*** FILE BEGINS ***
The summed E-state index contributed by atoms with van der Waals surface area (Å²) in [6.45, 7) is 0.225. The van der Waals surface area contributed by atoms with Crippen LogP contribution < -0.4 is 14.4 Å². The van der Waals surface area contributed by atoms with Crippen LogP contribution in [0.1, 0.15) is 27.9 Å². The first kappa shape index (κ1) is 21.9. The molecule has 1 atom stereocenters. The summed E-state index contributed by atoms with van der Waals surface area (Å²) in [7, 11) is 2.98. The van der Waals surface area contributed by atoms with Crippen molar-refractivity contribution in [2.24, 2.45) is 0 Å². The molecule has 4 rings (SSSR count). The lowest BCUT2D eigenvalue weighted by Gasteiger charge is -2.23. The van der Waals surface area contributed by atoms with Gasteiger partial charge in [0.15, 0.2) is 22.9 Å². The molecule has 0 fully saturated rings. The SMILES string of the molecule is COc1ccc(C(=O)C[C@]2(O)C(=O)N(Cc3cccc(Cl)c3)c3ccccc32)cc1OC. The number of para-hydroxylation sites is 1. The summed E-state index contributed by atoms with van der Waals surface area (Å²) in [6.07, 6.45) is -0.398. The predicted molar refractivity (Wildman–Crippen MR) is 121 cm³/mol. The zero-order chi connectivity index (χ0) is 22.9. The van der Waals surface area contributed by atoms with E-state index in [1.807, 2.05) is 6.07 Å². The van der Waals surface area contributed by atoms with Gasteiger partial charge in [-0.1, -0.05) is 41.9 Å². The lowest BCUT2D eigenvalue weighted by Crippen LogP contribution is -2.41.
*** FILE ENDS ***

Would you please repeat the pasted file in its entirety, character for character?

The summed E-state index contributed by atoms with van der Waals surface area (Å²) in [6.45, 7) is 0.225. The van der Waals surface area contributed by atoms with Crippen LogP contribution < -0.4 is 14.4 Å². The van der Waals surface area contributed by atoms with Crippen LogP contribution in [0.1, 0.15) is 27.9 Å². The first kappa shape index (κ1) is 21.9. The molecule has 1 atom stereocenters. The summed E-state index contributed by atoms with van der Waals surface area (Å²) in [7, 11) is 2.98. The van der Waals surface area contributed by atoms with Crippen molar-refractivity contribution in [2.24, 2.45) is 0 Å². The molecule has 4 rings (SSSR count). The lowest BCUT2D eigenvalue weighted by Gasteiger charge is -2.23. The van der Waals surface area contributed by atoms with Gasteiger partial charge in [0.15, 0.2) is 22.9 Å². The molecule has 0 fully saturated rings. The SMILES string of the molecule is COc1ccc(C(=O)C[C@]2(O)C(=O)N(Cc3cccc(Cl)c3)c3ccccc32)cc1OC. The number of para-hydroxylation sites is 1. The summed E-state index contributed by atoms with van der Waals surface area (Å²) in [6.07, 6.45) is -0.398. The predicted molar refractivity (Wildman–Crippen MR) is 121 cm³/mol. The zero-order chi connectivity index (χ0) is 22.9. The van der Waals surface area contributed by atoms with E-state index in [1.807, 2.05) is 6.07 Å². The van der Waals surface area contributed by atoms with Gasteiger partial charge in [-0.1, -0.05) is 41.9 Å². The lowest BCUT2D eigenvalue weighted by Crippen LogP contribution is -2.41.